In today’s world, dealing with finances can be overwhelming. Hidden fees and charges, unexpected expenses, and saving for retirement and college are financial “gotchas” which can prove challenging.
Christal Apestegui, Financial Advisor with McMullin Stone & Associates in Fayetteville, says one of the biggest things many clients face is fear.
“Often it’s fear that keeps you from doing the right thing,” she says. “Maybe you don’t open a bill that comes in the mail because you don’t want to think about it. Or you ignore the payment deadline, which incurs more late fees. Or you don’t check your credit score, because you don’t want to see the bad news.
“The first thing to do is just take a deep breath, and know that facing financial fears head-on will most often serve you better in the long run. The consequences of not thinking about it are worse than just going ahead and dealing with it. That applies to both adults and young people. It’s something we all need to think about.”
Similarly, there are people who take a head-in-the-sand approach to retirement, Apestegui says, where if they don’t think about it, somehow it will work out. But reality is that simply putting away as little as $100 a month or just 3 percent of your income may have a substantial effect on your ability to retire down the road.
“And if it’s matched by your employer, with modest returns over time, you’ll end up in a better place than you thought you were,” Apestegui says. “But not thinking about it, and not doing anything about it, is not the way to go.”
Another financial “gotcha” is unexpected costs.
“I was talking to a 21-year-old this weekend who was telling me how she had to replace the tires on her car,” Apestegui relates. “And then when she took it in for an oil change, she was told that the water pump needed to be replaced. This is the car that she relies on and needs for work every single day.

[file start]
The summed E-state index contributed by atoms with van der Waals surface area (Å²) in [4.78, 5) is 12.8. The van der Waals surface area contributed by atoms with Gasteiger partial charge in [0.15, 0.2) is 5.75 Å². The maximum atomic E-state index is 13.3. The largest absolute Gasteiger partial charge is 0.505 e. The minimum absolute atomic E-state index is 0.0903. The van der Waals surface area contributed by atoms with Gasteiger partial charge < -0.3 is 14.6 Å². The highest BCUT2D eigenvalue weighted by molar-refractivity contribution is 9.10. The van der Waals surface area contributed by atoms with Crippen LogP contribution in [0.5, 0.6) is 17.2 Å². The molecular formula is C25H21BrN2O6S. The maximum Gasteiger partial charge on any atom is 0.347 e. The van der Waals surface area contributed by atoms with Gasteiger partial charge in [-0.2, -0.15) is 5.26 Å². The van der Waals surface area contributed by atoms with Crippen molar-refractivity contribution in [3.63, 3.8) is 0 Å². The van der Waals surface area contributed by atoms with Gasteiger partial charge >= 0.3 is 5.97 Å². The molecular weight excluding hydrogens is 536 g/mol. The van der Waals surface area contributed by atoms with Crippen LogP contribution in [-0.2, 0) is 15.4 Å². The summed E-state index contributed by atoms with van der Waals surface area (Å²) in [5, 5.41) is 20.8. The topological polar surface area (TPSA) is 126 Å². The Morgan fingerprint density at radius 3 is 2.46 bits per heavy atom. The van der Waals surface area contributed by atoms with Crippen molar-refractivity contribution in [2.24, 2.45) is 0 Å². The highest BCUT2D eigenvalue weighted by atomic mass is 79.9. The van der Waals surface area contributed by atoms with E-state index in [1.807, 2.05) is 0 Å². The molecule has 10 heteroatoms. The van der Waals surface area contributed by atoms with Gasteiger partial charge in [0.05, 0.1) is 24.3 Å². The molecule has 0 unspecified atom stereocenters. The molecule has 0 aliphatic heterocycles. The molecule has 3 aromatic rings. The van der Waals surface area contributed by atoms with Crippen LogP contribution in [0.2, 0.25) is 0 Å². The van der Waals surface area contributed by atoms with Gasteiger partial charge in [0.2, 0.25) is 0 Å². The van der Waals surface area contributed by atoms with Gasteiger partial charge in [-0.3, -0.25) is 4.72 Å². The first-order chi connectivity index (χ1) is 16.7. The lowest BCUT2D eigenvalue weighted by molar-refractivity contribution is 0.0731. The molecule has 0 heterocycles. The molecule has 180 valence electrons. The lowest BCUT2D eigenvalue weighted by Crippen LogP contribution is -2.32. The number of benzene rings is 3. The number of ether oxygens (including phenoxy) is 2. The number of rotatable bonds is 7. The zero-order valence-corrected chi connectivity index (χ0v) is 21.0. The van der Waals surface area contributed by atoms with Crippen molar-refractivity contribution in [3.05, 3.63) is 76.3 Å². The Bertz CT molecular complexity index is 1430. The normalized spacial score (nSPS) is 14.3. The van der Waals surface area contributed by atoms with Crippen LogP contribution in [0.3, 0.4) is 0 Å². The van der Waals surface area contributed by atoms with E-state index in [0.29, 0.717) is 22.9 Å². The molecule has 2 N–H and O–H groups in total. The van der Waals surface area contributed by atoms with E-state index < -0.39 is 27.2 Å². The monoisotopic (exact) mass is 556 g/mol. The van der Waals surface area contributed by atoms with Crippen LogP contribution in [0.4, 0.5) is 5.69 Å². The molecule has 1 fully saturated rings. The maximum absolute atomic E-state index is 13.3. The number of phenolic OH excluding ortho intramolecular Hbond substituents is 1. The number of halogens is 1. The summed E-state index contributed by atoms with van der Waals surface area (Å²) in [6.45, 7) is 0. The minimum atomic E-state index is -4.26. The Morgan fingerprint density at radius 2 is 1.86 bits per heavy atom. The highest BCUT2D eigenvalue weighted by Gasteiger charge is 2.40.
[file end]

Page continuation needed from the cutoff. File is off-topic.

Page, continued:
“Fortunately, she had an emergency fund that she could pull from, because her only other alternative was to put it on her credit card. So it’s important to have that emergency safety net, even if it’s just a couple hundred dollars, for any unforeseen cost.”
For people middle-aged or older, Apestegui recommends having six to nine months’ worth of living expenses in a savings or money market account where it’s accessible, yet not exposed to the market. That way, in case of an extended health crisis or loss of job, there’s no need to dip into retirement savings or rely on high-interest credit cards.
A third “gotcha” faces parents with children 18 or older, Apestegui says.
“You need to make sure they’ve signed two important documents, one being a durable power of attorney and the other being a healthcare proxy,” she explains. “A lot of times parents think, ‘Well it’s my child. If something happens to them, of course I’m going to be involved.’ But the fact is, once they turn 18, they’re an adult, and unless you have a signed document, you won’t be able to make medical decisions or help with financial matters that may come up if there’s an emergency.
“If they were to walk out the door and have a car accident, who would have access to pay their bills, or to talk to their insurance company, or discuss medical decisions for them? Those are basic, yet really important questions.”
For older persons, particularly couples, it’s best to have an adult child or other trusted person with that authority so they wouldn’t be relying on each other to make vital decisions during periods of shock or distress. Anybody trying to do this should meet with an estate planning attorney to talk through their situation and make sure that the documents reflect what they want to have happen.
Apestegui has one final piece of advice for parents with seniors in high school, and that is to not delay completing the Free Application for Federal Student Aid (FAFSA) because so many universities and colleges offer financial aid on a first-come, first-served basis.
“As part of that, you need to talk to your student about how much college costs, how much you expect to contribute, and how much he or she will be responsible for,” says Apestegui, who once worked in college financial aid. “I think that circles back to that first gotcha about fear. But again, delaying the conversation with your student, or delaying filling out this application, can have really significant consequences down the line.”
To learn more about the services offered through McMullin Stone & Associates, email Christal Apestegui at firstname.lastname@example.org or call 770-471-6674. McMullin Stone & Associates is located at 101 Devant Street, Ste 903 Fayetteville, GA 30214.
Securities offered through Raymond James Financial Services, Inc. member FINRA/SIPC. Investment advisory services offered through Raymond James Financial Services Advisors, Inc. McMullin, Stone & Associates is not a registered broker/dealer and is independent of Raymond James Financial Services. Opinions are those of Christal Apestegui and not necessarily those of RJFS or Raymond James. Expressions of opinion are as of this date and subject to change without notice.